North Park Blocks ca 1906

Captain John H. Couch deeded the five blocks to the city in 1865, and they were officially platted for a municipal park in 1869. An ordinance was passed in 1904, setting aside one park block for women and children. In 1906, another block was added for a children’s playground. The playground was divided into a boy’s playground and a small child and girl’s playground.

In 2002, Chinese foundry owner Huo Baozhu donated Da Tung and Xi’an Bao Bao, full-size bronze reproductions of Shang dynasty elephant statues, to Portland. The city placed them on the North Park Blocks where children could interact with them. The young elephant stands “peacefully on his father’s back”, symbolizing “safe and prosperous offspring”.

Dog Bowl” was designed by dog photographer William Wegman in 2001 and installed in the North Park Blocks between Davis and Everett streets in 2002. According to the Regional Arts & Culture Council, which administers the sculpture, Wegman said he created the sculpture “for dogs, not people”, and prefers not to think of the bowl as public art.

The park is home to the Oregon Jewish Museum and Center for Holocaust Education and a beautiful new Hampton Inn and Suites by Hilton. The crown jewel is the new campus for the Pacific Northwest College of Art (PNCA), Oregon’s flagship school of art and design since 1909.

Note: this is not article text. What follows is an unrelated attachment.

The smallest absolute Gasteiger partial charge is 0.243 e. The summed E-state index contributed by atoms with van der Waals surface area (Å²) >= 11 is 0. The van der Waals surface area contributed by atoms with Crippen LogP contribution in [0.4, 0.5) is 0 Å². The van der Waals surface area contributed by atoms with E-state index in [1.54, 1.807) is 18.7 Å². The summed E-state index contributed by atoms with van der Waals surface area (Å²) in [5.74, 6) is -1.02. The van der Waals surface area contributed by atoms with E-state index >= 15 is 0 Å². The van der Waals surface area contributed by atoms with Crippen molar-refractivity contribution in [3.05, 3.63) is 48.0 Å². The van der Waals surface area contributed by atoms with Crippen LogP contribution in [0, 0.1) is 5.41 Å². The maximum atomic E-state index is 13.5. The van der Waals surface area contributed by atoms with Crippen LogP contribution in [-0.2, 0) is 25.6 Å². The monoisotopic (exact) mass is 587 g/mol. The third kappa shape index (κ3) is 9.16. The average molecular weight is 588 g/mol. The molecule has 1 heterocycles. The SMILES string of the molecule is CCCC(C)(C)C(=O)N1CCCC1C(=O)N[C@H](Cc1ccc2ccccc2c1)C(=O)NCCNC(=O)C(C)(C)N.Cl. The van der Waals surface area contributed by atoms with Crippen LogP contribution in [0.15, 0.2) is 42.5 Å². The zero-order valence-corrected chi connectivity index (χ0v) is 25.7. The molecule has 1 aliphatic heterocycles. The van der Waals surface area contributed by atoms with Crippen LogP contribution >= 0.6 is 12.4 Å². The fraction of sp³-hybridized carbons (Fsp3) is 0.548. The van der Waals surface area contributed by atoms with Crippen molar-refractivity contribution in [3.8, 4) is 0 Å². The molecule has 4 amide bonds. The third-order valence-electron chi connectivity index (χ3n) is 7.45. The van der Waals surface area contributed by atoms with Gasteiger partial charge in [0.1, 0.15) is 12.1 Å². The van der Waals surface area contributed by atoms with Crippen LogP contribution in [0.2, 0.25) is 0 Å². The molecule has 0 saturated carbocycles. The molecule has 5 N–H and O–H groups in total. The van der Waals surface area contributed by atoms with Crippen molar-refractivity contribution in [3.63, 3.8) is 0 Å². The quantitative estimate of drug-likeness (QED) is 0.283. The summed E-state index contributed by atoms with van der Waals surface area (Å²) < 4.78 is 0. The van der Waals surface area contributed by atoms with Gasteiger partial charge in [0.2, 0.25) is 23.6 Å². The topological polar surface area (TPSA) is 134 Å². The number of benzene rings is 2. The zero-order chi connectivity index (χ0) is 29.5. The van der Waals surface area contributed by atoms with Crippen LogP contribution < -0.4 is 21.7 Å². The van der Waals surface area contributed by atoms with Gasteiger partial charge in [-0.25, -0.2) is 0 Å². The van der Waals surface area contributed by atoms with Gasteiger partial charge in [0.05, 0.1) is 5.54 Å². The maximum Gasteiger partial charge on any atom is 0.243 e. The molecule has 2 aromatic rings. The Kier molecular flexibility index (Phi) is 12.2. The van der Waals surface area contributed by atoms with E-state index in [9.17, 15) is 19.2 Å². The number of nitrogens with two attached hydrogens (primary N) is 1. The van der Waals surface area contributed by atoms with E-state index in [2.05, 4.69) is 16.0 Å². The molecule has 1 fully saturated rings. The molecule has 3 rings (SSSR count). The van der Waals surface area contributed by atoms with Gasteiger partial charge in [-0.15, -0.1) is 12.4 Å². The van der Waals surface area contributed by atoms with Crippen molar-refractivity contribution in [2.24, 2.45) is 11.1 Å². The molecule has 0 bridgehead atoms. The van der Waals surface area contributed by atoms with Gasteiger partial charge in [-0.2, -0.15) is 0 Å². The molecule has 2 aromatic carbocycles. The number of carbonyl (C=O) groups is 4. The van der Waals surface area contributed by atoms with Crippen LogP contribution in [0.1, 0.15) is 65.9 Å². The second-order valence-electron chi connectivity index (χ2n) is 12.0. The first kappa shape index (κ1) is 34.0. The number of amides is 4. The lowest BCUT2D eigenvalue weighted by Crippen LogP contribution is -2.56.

The North Park Blocks are home to many creative spaces including the full block Industrious shared work space in the historic Custom House. Every First Thursday of the month all the art galleries in the park neighborhood throw the best art party in Portland. Popular restaurants and bars on the Park Blocks include – Santé, The Big Legrowlski,  F&B Cafe, Butterfly Belly Asian and the new Tanner Creek Tavern

At the north end of the Park Blocks a parking lot currently occupies a block that will be redesigned as an extension of the North Park Blocks. Lee Kelly’s 4,000-pound, 23-foot-long sculpture entitled “Memory ’99” kicks off the re-positioning of this land into a future North Park Blocks park, the first addition in 143 years.

Park St., looking north from Ankeny, in Portland’s North Park Blocks during flood, June 9 1894